The Nobel Peace Prize has always been more about rewarding a certain kind of Scandinavian liberalism than celebrating actual, identifiable achievement. So it’s highly unlikely that the five Norwegians, appointed by the Norwegian parliament, who bestow the prize would give one to President Donald Trump — even were he to abolish all weapons, end all conflicts, and “stop the rise of the oceans.” It’s highly unlikely the president will call Air Force One from the hangar for a trip to Stockholm.
Still, as North and South Korea head toward a detente unthinkable only a month or so ago — and even as the Kim Jong-un’s regime in Pyongyang hints it might be willing to give up its prized cache of nuclear weapons — there’s natural speculation that the president could win the Peace Prize, which was first bestowed in 1901. None other than South Korea’s leftist leader, Moon Jae-in, says President Trump should win it, citing the new, if exceedingly fragile, harmony between Korea’s north and south. President Moon just came off a historic summit with Kim Jong-un, in which the leader of North Korea set foot in South Korean territory for the first time ever, and if only for a few fleeting seconds about a foot inside. Mr. Moon credits the Trump administration’s policy as making the momentous occasion happen.
Now a group of Republicans in the House of Representatives, citing Mr. Moon’s statement, sent a letter to the Norwegian Nobel Committee formally nominating Mr. Trump. The president deserves the award, they say, “in recognition of his work to end the Korean war, denuclearize the Korean peninsula, and bring peace to the region.
“Since taking office, President Trump has worked tirelessly to apply maximum pressure on North Korea to end its illicit weapons program and bring peace to the region. The sanctions have been largely credited for bringing North Korea to the negotiating table.” Rep. Luke Messer of Indiana had the idea first, and others who signed the letter include Reps. Steve King of Iowa, Marsha Blackburn of Tennessee, Evan Jenkins of West Virginia, and Kevin Cramer of North Dakota. The president himself is dazzled by the prospect, and why wouldn’t he be? When the crowd began chanting “Nobel, Nobel” at one recent Trump event, the president replied modestly, “Thank you, that’s very nice.” It’s not the money, though the prize comes with a purse worth north of a million dollars. As the president says, the honor is very nice.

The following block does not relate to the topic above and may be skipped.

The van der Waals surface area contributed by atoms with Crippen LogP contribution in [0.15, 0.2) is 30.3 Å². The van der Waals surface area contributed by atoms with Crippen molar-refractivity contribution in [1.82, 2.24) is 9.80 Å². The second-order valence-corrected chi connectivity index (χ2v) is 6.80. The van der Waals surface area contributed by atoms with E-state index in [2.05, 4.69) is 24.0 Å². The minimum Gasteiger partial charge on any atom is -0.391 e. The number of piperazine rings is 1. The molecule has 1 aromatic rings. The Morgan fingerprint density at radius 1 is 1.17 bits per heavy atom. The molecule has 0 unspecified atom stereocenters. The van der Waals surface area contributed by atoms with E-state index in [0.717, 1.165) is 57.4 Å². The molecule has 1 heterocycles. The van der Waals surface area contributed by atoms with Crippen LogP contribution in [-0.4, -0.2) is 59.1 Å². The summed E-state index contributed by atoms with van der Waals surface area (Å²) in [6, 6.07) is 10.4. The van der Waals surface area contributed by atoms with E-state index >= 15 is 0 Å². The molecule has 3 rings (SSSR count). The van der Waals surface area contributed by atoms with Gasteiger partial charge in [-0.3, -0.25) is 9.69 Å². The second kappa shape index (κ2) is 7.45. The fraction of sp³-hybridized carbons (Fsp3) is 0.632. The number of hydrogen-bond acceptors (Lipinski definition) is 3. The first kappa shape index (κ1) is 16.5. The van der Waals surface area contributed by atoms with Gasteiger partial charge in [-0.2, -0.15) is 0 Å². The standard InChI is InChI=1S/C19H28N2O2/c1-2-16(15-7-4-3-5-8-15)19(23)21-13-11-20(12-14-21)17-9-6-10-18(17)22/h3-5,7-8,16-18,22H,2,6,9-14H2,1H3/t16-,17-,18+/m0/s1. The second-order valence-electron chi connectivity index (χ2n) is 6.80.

The Republican congressmen, the president of South Korea and the chanting crowds have a point, though it’s a bit of premature, prize-wise, just as Barack Obama’s prize, awarded before he did anything good or bad, was premature. Mr. Trump’s way of dealing with the government in Pyongyang includes sanctions (which are obviously beginning to squeeze and smart) and talking about striking the Kim regime where it would hurt most, have clearly pushed Kim Jong-un to change his strategy, or at least start thinking about it. Mr. Trump’s success so far shows just how feckless Mr. Obama’s “strategic patience” was. But if Mr. Trump can negotiate an official and actual end to the Korean War at the Trump-Kim summit, the president will deserve the prize for sure.
And yet, were the president to win it, he would actually find himself in some disreputable company. With some exceptions, the roll call of winners reads like a rogue’s gallery (some more roguish than others) of wimps and rascals — the European Union, Barack Obama, Al Gore, the International Panel on Climate Change, Jimmy Carter, Kofi Annan, Rigoberta Menchu and Yasser Arafat, among others. With all due respect to the Republicans who have nominated the president, do they really want to add keeping bad company to the Donald’s achievements? But it’s true that such a “revoltin’ development” would invite enough strokes and heart attacks to drain the swamp in one fell swoop.
The Nobel committee makes no secret of its use of the prize to jab a sharp stick in the eye of hateful troglodytic conservatives. In 2002, when Jimmy Carter won it, the prize committee chairman said, with customary graciousness, that the award “should be interpreted as a criticism of the line that the [George W. Bush] administration has taken. It’s a kick in the leg to all who follow the same line as the United States.” In Norwegian parlance, a “kick in the leg” is roughly a slap in the face. So Stormy Daniels probably has a greater chance of winning the prize than Donald Trump. She’s in the business, after all, of showing more than leg.